Agronomy and Horticulture Department


Date of this Version

Summer 7-29-2011


A THESIS Presented to the Faculty of The Graduate College at the University of Nebraska In Partial Fulfillment of Requirements For the Degree of Master of Science, Major: Agronomy, Under the Supervision of Professor Richard Ferguson. Lincoln, Nebraska: July, 2011

Copyright 2011 Brian Theodore Krienke


Nitrogen fertilizer is frequently the most limiting nutrient in corn production. Typically most nitrogen is applied before planting. Since nitrogen can leave the soil system fairly easily, the result can be an inefficient use of nitrogen fertilizer. Previous research has shown increased efficiency with no reduction in yield by applying nitrogen later in the season when the crop is actively growing, with rates regulated spatially through the use of active crop canopy sensors. This study evaluated the potential for N cutoff thresholds using a sufficiency index as the threshold value for areas with poor stand or an unrecoverable N deficiency. In this study the algorithm developed by Solari, et al. (2010) was used. Field scale treatments were imposed on six irrigated fields in south-central and western Nebraska to evaluate performance of the active crop canopy sensor-based in-season N management algorithm with and without predicted permanent yield loss thresholds. The study found no consistent advantage in yield, nitrogen use efficiency, or profit with sensor-based treatments using algorithm thresholds. The uniform, soil-test-based UNL treatment was most often the most profitable treatment. Further research is needed to revise the Solari, et al. (2010) method to account for soil-N supply prior to and following in-season N application.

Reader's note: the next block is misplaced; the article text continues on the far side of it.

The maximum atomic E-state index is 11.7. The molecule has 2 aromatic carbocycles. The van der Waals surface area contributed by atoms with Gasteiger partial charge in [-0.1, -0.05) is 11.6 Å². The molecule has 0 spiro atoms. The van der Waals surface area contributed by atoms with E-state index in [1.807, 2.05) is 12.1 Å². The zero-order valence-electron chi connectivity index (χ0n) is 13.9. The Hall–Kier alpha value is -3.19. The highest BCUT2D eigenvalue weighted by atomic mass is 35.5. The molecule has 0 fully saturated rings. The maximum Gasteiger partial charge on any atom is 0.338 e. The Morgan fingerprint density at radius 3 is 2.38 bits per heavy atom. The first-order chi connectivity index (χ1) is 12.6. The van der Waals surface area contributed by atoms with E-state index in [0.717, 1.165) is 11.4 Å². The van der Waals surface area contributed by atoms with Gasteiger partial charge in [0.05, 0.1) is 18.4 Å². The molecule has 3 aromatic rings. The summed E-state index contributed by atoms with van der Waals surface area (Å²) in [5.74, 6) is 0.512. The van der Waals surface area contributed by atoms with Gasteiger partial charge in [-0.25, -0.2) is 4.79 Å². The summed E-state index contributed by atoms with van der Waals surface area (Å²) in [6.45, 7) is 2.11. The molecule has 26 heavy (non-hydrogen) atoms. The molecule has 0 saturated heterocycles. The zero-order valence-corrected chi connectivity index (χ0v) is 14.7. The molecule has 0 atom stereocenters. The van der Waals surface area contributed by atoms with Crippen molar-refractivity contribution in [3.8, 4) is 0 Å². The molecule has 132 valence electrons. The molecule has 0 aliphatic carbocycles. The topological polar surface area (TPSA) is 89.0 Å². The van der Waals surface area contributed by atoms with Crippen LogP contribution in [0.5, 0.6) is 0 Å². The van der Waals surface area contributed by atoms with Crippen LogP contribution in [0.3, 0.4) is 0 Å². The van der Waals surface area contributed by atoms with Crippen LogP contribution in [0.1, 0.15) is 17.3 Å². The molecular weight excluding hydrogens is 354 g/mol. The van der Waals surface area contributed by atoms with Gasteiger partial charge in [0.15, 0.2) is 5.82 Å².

Adviser: Richard Ferguson